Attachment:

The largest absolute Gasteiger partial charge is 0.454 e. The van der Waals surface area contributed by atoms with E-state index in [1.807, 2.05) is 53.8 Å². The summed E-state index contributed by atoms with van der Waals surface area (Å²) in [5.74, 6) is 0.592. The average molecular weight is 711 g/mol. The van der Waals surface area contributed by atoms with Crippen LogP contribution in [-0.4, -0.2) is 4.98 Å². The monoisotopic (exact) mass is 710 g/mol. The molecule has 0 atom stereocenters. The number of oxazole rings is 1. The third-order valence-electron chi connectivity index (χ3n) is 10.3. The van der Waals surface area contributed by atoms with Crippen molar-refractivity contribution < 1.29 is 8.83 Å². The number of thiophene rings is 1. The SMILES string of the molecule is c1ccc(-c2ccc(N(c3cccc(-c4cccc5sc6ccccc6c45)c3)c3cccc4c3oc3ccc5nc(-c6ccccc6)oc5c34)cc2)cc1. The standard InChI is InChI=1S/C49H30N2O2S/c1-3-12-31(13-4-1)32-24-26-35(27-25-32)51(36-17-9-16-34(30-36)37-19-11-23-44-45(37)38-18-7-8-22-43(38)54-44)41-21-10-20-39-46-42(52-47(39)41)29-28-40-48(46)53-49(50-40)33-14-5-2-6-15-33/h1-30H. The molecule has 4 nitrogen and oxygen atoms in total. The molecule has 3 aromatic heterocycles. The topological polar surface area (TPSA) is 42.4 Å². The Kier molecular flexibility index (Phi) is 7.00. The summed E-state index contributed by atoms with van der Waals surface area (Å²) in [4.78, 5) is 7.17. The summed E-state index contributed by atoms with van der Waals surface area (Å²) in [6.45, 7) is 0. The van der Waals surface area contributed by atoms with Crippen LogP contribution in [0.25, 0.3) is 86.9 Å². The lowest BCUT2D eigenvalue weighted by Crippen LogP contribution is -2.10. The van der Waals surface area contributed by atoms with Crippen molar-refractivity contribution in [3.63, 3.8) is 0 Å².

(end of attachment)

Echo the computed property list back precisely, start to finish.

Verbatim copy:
The largest absolute Gasteiger partial charge is 0.454 e. The van der Waals surface area contributed by atoms with E-state index in [1.807, 2.05) is 53.8 Å². The summed E-state index contributed by atoms with van der Waals surface area (Å²) in [5.74, 6) is 0.592. The average molecular weight is 711 g/mol. The van der Waals surface area contributed by atoms with Crippen LogP contribution in [-0.4, -0.2) is 4.98 Å². The monoisotopic (exact) mass is 710 g/mol. The molecule has 0 atom stereocenters. The number of oxazole rings is 1. The third-order valence-electron chi connectivity index (χ3n) is 10.3. The van der Waals surface area contributed by atoms with Crippen molar-refractivity contribution < 1.29 is 8.83 Å². The number of thiophene rings is 1. The SMILES string of the molecule is c1ccc(-c2ccc(N(c3cccc(-c4cccc5sc6ccccc6c45)c3)c3cccc4c3oc3ccc5nc(-c6ccccc6)oc5c34)cc2)cc1. The standard InChI is InChI=1S/C49H30N2O2S/c1-3-12-31(13-4-1)32-24-26-35(27-25-32)51(36-17-9-16-34(30-36)37-19-11-23-44-45(37)38-18-7-8-22-43(38)54-44)41-21-10-20-39-46-42(52-47(39)41)29-28-40-48(46)53-49(50-40)33-14-5-2-6-15-33/h1-30H. The molecule has 4 nitrogen and oxygen atoms in total. The molecule has 3 aromatic heterocycles. The topological polar surface area (TPSA) is 42.4 Å². The Kier molecular flexibility index (Phi) is 7.00. The summed E-state index contributed by atoms with van der Waals surface area (Å²) in [4.78, 5) is 7.17. The summed E-state index contributed by atoms with van der Waals surface area (Å²) in [6.45, 7) is 0. The van der Waals surface area contributed by atoms with Crippen LogP contribution in [0.25, 0.3) is 86.9 Å². The lowest BCUT2D eigenvalue weighted by Crippen LogP contribution is -2.10. The van der Waals surface area contributed by atoms with Crippen molar-refractivity contribution in [3.63, 3.8) is 0 Å².